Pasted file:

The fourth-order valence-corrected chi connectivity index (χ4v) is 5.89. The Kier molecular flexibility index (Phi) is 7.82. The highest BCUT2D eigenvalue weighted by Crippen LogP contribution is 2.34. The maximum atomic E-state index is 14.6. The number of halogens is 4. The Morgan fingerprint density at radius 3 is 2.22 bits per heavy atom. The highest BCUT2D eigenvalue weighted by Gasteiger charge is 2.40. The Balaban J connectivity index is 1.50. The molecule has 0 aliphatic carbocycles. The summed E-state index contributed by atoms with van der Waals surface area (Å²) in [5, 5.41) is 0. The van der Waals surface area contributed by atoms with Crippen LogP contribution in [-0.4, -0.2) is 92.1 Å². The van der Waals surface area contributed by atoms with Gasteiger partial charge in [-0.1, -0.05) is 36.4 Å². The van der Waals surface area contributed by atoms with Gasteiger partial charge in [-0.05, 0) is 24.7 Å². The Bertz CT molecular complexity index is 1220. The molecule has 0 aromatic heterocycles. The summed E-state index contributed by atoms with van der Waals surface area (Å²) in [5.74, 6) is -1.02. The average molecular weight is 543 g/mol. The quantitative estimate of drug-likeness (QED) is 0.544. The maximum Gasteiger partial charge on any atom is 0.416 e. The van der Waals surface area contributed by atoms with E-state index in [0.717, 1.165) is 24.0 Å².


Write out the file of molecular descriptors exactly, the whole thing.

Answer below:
The fourth-order valence-corrected chi connectivity index (χ4v) is 5.89. The Kier molecular flexibility index (Phi) is 7.82. The highest BCUT2D eigenvalue weighted by Crippen LogP contribution is 2.34. The maximum atomic E-state index is 14.6. The number of halogens is 4. The Morgan fingerprint density at radius 3 is 2.22 bits per heavy atom. The highest BCUT2D eigenvalue weighted by Gasteiger charge is 2.40. The Balaban J connectivity index is 1.50. The molecule has 0 aliphatic carbocycles. The summed E-state index contributed by atoms with van der Waals surface area (Å²) in [5, 5.41) is 0. The van der Waals surface area contributed by atoms with Crippen LogP contribution in [-0.4, -0.2) is 92.1 Å². The van der Waals surface area contributed by atoms with Gasteiger partial charge in [-0.1, -0.05) is 36.4 Å². The van der Waals surface area contributed by atoms with Gasteiger partial charge in [-0.05, 0) is 24.7 Å². The Bertz CT molecular complexity index is 1220. The molecule has 0 aromatic heterocycles. The summed E-state index contributed by atoms with van der Waals surface area (Å²) in [5.74, 6) is -1.02. The average molecular weight is 543 g/mol. The quantitative estimate of drug-likeness (QED) is 0.544. The maximum Gasteiger partial charge on any atom is 0.416 e. The van der Waals surface area contributed by atoms with E-state index in [0.717, 1.165) is 24.0 Å².